As the days have progressed, the sightings are getting better and better with several species seen so far. Fin, minke, southern right, sperm and orca (not seen by me!) were all spotted, as well as thousands of seabirds, seals and penguins.
South Georgia was the hub of whaling in the not too recent past and estimates suggest that numbers of baleen whales reduced by 90% as a result of it. So it’s absolutely incredible to see such high densities of whales in these waters.
The most frequent bird sightings involve the petrel species, with South Georgia Diving, Kerguelen, Great Winged, Antarctic, Cape and Giant Petrels all present in various numbers. Both Southern Fulmers and Antarctic Terns are also abundant with the occasional Wandering Albatross sightings.
Conditions on the whole have remained calm and clear, allowing good sightings throughout the trip. With the boats moving at very slow speeds, animals tend to pay little attention to the vessel, allowing for up close sightings.
Humpback whales migrate south for summer to feed on the krill rich numbers. These animals will be on their way north back to their breeding grounds, where they will breed in August time.
Although it is the wrong time of year, I have seen several humpbacks displaying, launching their magnificent bodies out of the water. One of these was close enough for me to capture on camera!
As mentioned before, the birdlife has been almost as spectacular as the marine mammals. See my previous blog (feeding frenzy) for more bird pictures
Final blog from my amazing trip to St Andrews Bay. We are so lucky to be able to spend days at the incredible places and therefore see them throughout the entire day. Here are a few pictures I took at dawn and dusk on holiday.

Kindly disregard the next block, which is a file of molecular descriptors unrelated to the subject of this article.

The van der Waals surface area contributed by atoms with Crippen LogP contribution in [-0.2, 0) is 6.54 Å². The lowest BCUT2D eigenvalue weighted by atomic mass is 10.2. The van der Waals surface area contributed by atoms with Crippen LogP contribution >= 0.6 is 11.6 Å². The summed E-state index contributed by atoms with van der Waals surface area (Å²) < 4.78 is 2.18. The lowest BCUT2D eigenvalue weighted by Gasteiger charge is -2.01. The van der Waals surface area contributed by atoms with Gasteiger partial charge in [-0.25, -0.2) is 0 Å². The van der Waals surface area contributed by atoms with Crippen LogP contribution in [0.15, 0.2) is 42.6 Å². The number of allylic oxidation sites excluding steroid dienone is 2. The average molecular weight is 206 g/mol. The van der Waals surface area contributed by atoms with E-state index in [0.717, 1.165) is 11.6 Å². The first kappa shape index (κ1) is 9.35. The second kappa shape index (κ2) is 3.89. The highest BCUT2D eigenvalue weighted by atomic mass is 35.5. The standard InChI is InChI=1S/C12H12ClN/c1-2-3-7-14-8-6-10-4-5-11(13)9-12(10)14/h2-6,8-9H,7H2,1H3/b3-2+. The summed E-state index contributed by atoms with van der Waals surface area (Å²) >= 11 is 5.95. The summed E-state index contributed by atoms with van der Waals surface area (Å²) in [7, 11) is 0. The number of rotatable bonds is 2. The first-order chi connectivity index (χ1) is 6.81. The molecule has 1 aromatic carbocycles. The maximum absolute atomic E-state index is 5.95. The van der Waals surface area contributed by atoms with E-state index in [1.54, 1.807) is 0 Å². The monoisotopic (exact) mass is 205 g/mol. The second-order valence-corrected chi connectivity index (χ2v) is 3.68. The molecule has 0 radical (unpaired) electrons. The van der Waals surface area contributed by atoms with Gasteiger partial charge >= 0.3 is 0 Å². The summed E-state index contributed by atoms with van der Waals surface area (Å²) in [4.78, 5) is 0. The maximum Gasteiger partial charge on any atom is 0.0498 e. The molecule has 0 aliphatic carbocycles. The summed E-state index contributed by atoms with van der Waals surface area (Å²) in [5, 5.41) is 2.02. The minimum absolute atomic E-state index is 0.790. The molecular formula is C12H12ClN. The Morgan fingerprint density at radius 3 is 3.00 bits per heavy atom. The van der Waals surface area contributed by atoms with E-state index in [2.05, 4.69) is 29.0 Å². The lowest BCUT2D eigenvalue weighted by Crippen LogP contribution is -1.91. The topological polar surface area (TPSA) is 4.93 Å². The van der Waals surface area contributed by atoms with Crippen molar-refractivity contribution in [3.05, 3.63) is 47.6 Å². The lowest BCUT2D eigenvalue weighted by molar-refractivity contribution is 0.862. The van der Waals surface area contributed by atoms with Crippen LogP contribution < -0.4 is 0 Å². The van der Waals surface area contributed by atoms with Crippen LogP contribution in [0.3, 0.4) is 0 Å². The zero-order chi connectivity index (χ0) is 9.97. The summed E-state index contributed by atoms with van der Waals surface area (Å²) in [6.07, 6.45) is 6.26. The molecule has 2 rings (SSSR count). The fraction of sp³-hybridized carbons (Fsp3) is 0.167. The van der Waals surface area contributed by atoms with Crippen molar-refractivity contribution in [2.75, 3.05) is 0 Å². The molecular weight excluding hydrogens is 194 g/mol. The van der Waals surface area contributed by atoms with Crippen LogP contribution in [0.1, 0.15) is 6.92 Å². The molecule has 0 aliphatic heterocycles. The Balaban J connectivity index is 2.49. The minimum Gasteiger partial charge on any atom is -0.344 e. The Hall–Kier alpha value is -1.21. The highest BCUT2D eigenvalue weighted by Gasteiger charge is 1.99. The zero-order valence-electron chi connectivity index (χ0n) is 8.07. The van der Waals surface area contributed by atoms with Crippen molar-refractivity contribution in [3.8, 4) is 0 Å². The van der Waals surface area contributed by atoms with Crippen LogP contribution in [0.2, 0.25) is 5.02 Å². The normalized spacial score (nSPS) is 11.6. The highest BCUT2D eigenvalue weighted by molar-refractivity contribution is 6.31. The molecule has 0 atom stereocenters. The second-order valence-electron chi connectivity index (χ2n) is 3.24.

For more pictures from my visit to St Andrews, check out my gallery here
I was recently lucky enough to go on holiday to the Barff Peninsula and revisit my angry friends, the Macaroni Penguins.
Before I even got close to the rookery, I spent a few hours down on the beach watching the conveyer belt of little penguins to-ing and fro-ing up the rocks.
Regular visitors to this blog won’t be surprised to hear that it wasn’t long before I was observing the first acts of aggression between these feisty penguins!
The colonies are very muddy places and so the first priority, once down, is to get clean.
Within the largest group of macaroni penguins, there were three stunning chinstrap penguins trying to make friends
The chinstraps shouldn’t feel too hard done by as the macs don’t discrimate. They are angry and aggressive towards everything!
Some of the macaroni penguins intentionally made for the sea. I observed various levels of ocean entrances, but considering the sea state, I was impressed that any of them made the plunge at all.
As I mentioned, penguins were both coming and going. Wave after wave was full of surfing penguins trying their hardest to dismount the wave at the perfect moment to avoid being smashed into the rocks below.
Once landed, it’s a matter of scrambling to your feet and away from the breaking waves, before starting the long scramble back up to the colony.
Having completed this very strenuous ordeal and successfully navigated to the rookery, the returning adults are greeted by these hungry, fluffy youngsters.